Taioseach Leo Varadkar this evening tweeted, “Lovely evening for an Article 28 meeting with the President.” Article 28 of the Irish Constitution includes among its stipulations, “The Taoiseach shall keep the President generally informed on matters of domestic and international policy.” Presumably, the prime minister had travelled up to the Phoenix Park to talk to President Michael D. Higgins about political issues, calling in the early evening because the president, an enthusiastic supporter of the Irish soccer team, will probably have wanted to watch the international match between France and Ireland in Paris.
The photograph was striking not because the premier had gone to brief the president, Michael D.Higgins is a seasoned politician and will have been familiar with every detail and every nuance of recent political events. He will have followed the referendum debate and results; he will have mulled over relationships with Northern Ireland; he will have pondered the morass into which Britain has walked in its Brexit debate and wondered how such a muddle could have been possible and what its implications will be for his own country. The President will not have needed to be informed, either generally or particularly.
The photograph is striking, and Leo Vardakar clearly recognised it to be so, or he would not have shared it, because it shows an relationship of ease and confidence between the head of state and his prime minister. Standing in the May evening sunshine outside Áras an Uachtaráin, the two might have been farmers standing at a crossroads, old friends at a race meeting or a GAA match, or neighbours discussing their respective gardens. The captions possible are plentiful, but, whatever may have been said, the mood is one of happiness.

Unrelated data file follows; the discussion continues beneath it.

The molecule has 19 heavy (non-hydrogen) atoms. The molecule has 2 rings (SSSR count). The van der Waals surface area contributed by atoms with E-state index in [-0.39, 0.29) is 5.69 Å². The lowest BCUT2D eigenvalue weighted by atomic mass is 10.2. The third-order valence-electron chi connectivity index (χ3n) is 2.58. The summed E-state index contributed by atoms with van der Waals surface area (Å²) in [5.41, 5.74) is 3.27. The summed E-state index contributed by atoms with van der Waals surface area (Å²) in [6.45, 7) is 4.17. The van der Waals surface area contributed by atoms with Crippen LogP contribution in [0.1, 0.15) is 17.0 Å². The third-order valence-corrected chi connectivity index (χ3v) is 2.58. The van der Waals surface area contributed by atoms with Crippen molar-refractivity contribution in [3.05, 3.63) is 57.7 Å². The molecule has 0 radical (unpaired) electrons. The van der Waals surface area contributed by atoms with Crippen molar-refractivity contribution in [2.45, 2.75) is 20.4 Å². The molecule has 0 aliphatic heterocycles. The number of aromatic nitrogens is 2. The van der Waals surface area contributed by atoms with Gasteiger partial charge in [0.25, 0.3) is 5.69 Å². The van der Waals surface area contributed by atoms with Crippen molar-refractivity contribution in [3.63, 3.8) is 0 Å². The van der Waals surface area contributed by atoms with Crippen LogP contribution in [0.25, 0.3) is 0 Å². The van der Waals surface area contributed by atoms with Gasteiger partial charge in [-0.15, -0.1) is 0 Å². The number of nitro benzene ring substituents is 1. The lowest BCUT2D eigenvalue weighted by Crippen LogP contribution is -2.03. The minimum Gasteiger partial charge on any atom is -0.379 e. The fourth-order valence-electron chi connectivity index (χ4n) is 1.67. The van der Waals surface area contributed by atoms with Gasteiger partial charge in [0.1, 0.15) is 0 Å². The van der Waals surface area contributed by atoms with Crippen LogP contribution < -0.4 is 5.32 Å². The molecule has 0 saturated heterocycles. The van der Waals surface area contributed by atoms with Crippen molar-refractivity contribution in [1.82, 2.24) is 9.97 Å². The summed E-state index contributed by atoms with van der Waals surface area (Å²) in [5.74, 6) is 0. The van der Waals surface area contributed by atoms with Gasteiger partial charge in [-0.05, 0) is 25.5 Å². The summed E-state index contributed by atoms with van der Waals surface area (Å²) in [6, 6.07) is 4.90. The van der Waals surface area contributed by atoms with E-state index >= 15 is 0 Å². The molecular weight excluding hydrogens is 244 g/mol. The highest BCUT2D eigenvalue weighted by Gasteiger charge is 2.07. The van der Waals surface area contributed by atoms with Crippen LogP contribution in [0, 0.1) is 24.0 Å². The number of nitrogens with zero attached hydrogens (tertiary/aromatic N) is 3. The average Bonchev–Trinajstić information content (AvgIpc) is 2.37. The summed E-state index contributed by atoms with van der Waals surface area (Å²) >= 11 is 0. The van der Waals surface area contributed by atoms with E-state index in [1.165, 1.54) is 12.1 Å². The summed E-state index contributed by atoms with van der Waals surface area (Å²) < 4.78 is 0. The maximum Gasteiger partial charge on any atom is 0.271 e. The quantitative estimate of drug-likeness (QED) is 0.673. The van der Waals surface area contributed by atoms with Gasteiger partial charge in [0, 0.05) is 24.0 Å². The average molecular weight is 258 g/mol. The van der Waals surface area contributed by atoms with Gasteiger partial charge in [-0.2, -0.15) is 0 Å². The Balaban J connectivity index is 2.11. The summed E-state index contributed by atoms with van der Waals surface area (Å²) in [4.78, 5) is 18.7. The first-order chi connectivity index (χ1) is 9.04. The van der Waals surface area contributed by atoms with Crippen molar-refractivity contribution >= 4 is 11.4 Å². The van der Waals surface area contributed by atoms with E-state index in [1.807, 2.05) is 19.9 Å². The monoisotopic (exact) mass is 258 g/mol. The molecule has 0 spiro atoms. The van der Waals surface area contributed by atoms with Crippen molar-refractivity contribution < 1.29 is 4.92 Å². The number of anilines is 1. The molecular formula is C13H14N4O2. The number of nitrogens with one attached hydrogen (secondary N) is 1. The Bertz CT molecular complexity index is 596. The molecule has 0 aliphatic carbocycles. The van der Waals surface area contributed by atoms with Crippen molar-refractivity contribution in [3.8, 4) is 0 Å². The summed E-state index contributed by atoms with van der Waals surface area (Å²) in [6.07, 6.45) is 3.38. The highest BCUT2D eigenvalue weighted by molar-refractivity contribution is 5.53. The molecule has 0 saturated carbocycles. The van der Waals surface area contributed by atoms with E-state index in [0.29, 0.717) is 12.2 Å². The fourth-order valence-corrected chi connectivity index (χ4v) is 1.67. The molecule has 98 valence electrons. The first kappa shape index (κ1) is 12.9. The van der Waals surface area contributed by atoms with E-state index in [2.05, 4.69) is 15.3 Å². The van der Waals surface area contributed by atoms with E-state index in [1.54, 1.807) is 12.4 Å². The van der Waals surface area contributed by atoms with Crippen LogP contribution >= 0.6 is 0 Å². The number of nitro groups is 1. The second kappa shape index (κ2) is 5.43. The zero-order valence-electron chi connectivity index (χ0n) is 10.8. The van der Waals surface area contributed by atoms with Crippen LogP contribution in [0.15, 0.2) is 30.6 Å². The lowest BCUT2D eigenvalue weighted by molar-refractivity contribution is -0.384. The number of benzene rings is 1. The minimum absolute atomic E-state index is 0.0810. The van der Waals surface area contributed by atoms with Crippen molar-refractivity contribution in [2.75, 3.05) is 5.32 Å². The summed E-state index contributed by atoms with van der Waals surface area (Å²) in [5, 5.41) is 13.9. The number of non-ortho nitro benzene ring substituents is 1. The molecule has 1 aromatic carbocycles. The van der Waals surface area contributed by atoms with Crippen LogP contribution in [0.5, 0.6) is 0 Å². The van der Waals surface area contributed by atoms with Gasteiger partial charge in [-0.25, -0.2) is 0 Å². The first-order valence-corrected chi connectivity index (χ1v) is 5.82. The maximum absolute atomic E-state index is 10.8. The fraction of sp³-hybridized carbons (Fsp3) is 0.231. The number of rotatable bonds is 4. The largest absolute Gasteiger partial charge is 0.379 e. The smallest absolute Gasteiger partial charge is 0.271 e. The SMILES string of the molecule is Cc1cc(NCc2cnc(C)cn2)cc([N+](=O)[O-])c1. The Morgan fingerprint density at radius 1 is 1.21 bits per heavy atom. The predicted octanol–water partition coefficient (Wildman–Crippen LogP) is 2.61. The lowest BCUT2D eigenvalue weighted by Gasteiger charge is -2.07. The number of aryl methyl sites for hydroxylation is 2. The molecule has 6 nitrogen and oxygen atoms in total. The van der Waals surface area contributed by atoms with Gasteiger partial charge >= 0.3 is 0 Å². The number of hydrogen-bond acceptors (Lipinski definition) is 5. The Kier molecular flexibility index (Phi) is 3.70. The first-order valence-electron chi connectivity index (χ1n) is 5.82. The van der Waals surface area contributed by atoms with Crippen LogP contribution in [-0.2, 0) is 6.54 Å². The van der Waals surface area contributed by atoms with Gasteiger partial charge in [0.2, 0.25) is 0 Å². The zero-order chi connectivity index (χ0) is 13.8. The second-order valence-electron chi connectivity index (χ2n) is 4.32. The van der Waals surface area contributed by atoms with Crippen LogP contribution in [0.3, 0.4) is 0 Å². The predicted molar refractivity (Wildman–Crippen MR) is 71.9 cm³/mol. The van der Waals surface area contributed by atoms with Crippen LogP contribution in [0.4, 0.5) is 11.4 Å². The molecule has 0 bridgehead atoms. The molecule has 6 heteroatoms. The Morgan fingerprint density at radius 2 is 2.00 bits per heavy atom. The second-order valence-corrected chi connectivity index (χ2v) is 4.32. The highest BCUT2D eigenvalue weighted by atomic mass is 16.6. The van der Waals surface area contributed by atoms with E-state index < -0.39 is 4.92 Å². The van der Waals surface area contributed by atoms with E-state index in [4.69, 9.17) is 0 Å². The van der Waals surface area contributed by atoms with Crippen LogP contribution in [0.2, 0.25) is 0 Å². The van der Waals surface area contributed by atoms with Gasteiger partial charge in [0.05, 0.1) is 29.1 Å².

The gentle, softly-spoken, avuncular Michael D. Higgins has been a wonderful president. Always popular, The Saw Doctors’ song, “Michael D. rockin’ in the Dail” was a measure of the affection in which he was held when a Labour Party deputy for Galway, he has become an institution. Easily mimicked, even the impressionists have been gentle when the have chosen to assume his voice. When he was elected in 2011, one news source reported that Ireland had elected a poet as its new president.
Perhaps a poet-president was a wise choice. In times of polemical politics and deep polarisation, the capacity for words other than those of stridency and confrontation is a gift. Being able to speak of a shared humanity and deeper values allows the possibility of rising above party conflicts. This evening, the conversation looks as though it had an altogether lighter air.